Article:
Archive for the ‘Messages’ Category

AN EASTER GREETING, April 21, 2019

Dear Friends in Christ.

Springtime in the desert means that the night air is fragrant with the scent of orange and cactus blossoms.  From my patio I watched the Easter moon cast its glow causing the surroundings to shimmer.  A mourning dove, perched on the wall near me, sang to its partner in the sky.  Strange how all those elements come together to remind us of Mystery.

As a people of faith, we are challenged to live in Mystery and say boldly to the world that there is more than what the senses can behold.  There is something more important than what is tangible, more important than youth, or beauty, or wealth, or power.  We are dared to trust that the darkness will not triumph, nor will war, or hatred, or prejudice, not death nor any of the powers that threaten humankind bringing us to our knees in near despair.  There is something that can be experienced only when all else has failed and the powers of darkness have done their worst.  We must never forget that Jesus, in the last moments of his dying, was enveloped by darkness.  He felt abandoned as he cried out to Abba, Father, and asked: Why have you forsaken me?

The Lenten Journey is that kind of walk, that time of being alone with Jesus, when we are invited to enter into the darkness and experience the worst that can befall us.  Every year the season begins with the Temptations in the Desert.  Look at them closely and you will recognize that they sum up all the temptations we can suffer in life, as what dazzles and distracts might make us wonder if God will triumph.  We hear God’s plea: Let me be your God.  You will be my people.

Easter, in the northern hemisphere at least, comes in springtime.  Winter has done its worst.  We have survived.  There have been ample signs of the power of darkness.  Horror stories of war, famine, disease, exploitation of the weak and the poor, global horror have all been there in the nightly news.  Perhaps some have felt estrangement from the church as we heard told stories of clergy and religious sexual abuse of children.  Perhaps some have felt estrangement from a loved one.  Some might have kept the lonely vigil by a deathbed and watched and wondered how life would ever be endurable without the loved one.  Others might have experienced the most bitter blow of betrayal by someone loved and trusted that is at the heart of Christ’s Passion.  Some may have been brought to their knees by all those things that tempt us to think of tragedy – the ultimate defeat.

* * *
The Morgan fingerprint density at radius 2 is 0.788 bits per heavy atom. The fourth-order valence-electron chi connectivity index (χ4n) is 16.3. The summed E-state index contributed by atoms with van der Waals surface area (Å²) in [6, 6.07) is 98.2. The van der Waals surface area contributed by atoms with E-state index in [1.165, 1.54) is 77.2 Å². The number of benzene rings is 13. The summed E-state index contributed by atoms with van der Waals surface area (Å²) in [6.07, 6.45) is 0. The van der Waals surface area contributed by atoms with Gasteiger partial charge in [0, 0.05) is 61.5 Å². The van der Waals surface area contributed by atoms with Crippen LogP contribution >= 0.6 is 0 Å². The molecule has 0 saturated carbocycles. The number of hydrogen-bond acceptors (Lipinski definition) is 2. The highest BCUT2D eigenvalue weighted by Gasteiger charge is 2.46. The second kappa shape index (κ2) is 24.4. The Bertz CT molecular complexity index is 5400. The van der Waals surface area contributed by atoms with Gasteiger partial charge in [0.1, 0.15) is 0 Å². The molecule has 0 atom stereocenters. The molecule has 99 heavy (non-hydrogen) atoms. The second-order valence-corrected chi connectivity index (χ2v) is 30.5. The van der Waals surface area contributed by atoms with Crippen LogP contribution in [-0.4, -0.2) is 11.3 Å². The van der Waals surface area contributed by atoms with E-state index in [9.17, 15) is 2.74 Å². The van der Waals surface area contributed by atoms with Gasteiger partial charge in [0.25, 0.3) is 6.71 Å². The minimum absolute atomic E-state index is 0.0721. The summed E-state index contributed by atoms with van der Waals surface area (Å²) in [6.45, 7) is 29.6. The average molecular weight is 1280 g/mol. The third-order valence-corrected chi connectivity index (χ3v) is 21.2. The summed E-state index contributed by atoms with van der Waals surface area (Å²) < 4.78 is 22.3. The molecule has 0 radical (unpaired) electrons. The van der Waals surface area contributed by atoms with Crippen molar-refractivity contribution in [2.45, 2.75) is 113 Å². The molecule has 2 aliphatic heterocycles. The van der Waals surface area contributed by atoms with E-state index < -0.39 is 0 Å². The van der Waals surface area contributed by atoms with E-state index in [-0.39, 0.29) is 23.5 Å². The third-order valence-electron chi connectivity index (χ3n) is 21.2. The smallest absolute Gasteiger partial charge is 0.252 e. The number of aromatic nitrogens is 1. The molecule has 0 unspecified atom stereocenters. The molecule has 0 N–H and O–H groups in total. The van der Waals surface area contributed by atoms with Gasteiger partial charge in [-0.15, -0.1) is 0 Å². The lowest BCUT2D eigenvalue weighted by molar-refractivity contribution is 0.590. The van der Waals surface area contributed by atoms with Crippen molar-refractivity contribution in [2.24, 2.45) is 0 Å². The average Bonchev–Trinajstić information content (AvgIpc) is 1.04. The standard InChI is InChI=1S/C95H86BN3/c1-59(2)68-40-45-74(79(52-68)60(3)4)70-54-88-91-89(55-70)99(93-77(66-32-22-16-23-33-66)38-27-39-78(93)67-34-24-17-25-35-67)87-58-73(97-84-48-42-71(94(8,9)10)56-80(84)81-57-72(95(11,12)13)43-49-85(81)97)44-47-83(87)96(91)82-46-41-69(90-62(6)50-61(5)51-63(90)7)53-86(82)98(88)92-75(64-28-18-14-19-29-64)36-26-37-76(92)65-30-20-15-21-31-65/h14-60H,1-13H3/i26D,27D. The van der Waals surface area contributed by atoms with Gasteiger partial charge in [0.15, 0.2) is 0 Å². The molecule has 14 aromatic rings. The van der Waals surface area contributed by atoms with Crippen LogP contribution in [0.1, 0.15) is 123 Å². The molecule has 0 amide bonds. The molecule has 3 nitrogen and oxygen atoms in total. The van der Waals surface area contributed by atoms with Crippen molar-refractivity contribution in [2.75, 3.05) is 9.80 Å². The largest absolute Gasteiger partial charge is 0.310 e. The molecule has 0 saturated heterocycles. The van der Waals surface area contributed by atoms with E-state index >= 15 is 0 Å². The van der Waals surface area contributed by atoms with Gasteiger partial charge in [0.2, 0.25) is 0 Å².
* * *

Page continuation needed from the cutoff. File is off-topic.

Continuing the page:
In all of Scripture, the passage that is dearest to my heart is the Emmaus story.  Their having witnessed Jesus’ destruction on the cross has shattered the two travelers’ faith.  We had thought that he was the one who would set Israel free.  The mysterious Stranger invited them to revisit what they had experienced and this time to view it through the prism of faith.  He broke open the passages that referred to him and his suffering. Did not the Son of Man have to suffer these things and so enter into his glory?  After they had pressed the Stranger to stay with them, and he, in Eucharistic language, had taken the bread, blessed and broken it, and given it to them, and he vanished from their sight, they remembered that they had recognized him in the Breaking of the Bread.  They knew it was the Lord as they recalled their hearts burning as they walked with him On The Way and invited them to share in the new perspective.

The Emmaus story is important for us to remember.  Notice that the Lord did not revise recent history for the two.  He did not take away the horror of the passion and death.  It had happened.  But the Good Friday they had witnessed was not about defeat, but about victory.  Easter dares us to trust the story and believe in the Mystery.  It might be that Easter can only hold sway in our lives when we have been brought to our lowest point, when our strength has been depleted, when everything else has failed us, and we are still alive.  The cross is still the cross, and it is horrible.  But in the light of Easter, it is also a sign of hope and promised victory.  Behold I make all things new!

May every Easter blessing be yours.  May your faith be strengthened.  May your hope be renewed.  May your love, nourished by the broken Bread and the Cup poured out, be the reason you dare to be that for others until He comes again.  May your hearts burn within you as you continue to journey with the Stranger on the Way.

A favorite quote from a favorite saint, Thomas More, seems apt by way of conclusion.  Pray for me, as I will for thee, that we meet merrily in heaven!

Sincerely yours in the Risen Christ,





THE PASCAL TRIDUUM – April 18-20, 2019

Dear Friends in Christ,

Perhaps you think of Holy Thursday, Good Friday, and Holy Saturday as three separate feasts.  You would not be alone in that perception.  The truth is that the three celebrations are of one feast that continues over three days.  The Pascal Triduum (the word means three days) does not have three distinct liturgies.  It is one Liturgical journey over three days that results in the most important celebration of our faith in the church’s Year.  The shame is that so many have never allowed themselves to have the experience.

I remember a letter I received many years ago from a senior woman parishioner.  She was a life-long Catholic and had always practiced here faith.  Only illness had ever kept her from Sunday Mass.  She wrote that that year, because of something I had said, she had made the complete Triduum for the first time.  Before, she had always celebrated Easter Sunday.  Occasionally she had attended Holy Thursday, rarely, Good Friday, and never the Holy Saturday Vigil.  She wrote lamenting that fact because this year the Triduum had proved a moment of faith that she would never forget.  She wrote on Wednesday of Easter Week and said that already she found herself looking forward to next year’s Triduum.  Witnessing the adult-emersion Baptisms awed her.  She had never seen the like.  So rich was the moment, she found herself wishing she could be baptized again.